Identify and explain a variety of numeracy demands
and opportunities you encounter in daily life.

Provide a minimum of three examples. (You cannot
use examples provided in the text).

We use numeracy in our everyday of life daily
such as when we go shopping example buy grocery, when we plan a holiday example
we pay fares, or a house mortgage or when we teach our kids how to count in our
language or others.

Numeracy is Addition, subtraction, percentage
and division

Create an activity or describe an example you could
use to teach students about the different uses and purposes of mathematics and
numeracy skills identified in the previous question.

Example:

A lesson on percent increase and decrease and i
turned the house in the shopping mall.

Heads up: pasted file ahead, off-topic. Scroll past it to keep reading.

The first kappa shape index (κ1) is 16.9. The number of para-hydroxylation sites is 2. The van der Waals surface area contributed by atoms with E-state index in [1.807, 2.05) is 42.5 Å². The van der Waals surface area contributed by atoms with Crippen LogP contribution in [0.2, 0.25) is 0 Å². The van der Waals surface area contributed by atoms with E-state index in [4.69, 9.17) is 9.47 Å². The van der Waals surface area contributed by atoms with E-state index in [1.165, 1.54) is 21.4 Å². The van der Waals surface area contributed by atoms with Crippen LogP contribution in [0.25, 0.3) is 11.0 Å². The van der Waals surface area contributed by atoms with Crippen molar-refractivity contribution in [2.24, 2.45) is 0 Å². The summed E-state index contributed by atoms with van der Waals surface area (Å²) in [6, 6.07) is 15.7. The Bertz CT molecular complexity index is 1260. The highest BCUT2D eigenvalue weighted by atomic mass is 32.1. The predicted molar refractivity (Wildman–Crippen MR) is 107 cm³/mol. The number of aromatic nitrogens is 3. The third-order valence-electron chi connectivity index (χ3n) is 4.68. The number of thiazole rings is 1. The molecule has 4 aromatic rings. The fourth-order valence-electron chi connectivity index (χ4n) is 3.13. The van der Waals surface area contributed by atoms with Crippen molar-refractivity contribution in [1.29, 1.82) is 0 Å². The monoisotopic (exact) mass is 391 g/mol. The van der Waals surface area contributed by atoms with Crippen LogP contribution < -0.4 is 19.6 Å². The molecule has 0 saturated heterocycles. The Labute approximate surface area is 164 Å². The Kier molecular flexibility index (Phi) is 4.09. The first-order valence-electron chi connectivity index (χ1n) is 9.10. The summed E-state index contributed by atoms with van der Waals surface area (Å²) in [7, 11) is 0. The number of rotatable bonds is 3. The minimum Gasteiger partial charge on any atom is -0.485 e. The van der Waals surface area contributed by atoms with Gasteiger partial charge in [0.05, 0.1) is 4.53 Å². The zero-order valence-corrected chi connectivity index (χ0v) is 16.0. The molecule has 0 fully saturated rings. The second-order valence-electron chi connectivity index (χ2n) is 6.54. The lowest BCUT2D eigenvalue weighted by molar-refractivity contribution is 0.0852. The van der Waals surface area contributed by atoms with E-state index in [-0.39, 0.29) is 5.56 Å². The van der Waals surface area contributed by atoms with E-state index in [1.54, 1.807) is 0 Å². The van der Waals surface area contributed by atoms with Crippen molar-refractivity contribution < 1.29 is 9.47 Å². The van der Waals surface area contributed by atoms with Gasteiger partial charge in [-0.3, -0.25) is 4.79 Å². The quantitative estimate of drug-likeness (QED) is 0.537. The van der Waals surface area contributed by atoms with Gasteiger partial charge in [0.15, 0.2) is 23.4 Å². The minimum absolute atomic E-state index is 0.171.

= I had an items for sale, item marked up,
different taxes for different items, and my friends loved it. I gave them each
$100 in monopoly money and a worksheet asking them to solve for the final
prices on each item. Then my friends got it to buy whatever they could afford
with their $100. I said the standard is relatively easier to relate to the
real; world than some others.

Activity 3

Choose
a child you work with or a child you know, such as a niece or nephew, or a
friend’s child. Monitor the child’s understanding and use of mathematics
through observation, listening and conversation. Record your observations. What
did you learn about the child’s mathematics skills? (100–150 words)

Today, I have observed my nephew learning Math’s
lesion with my son at the table. Here, my son asking him some questions in
addition. My Nephew looked at my son with a blank face, and I can see he is
moving his fingers trying to think of an answer. It was a simple questions on
Math’s 10+2 is equals to. My son gave him few minutes to think and let him know
the answer. When he was not able to solve then my son asked my nephew to use a
paddle pop sticks to help him solve. My son then arranged the paddle pop sticks
into two groups. One was 10 paddle pop sticks, the other was 2 paddle pop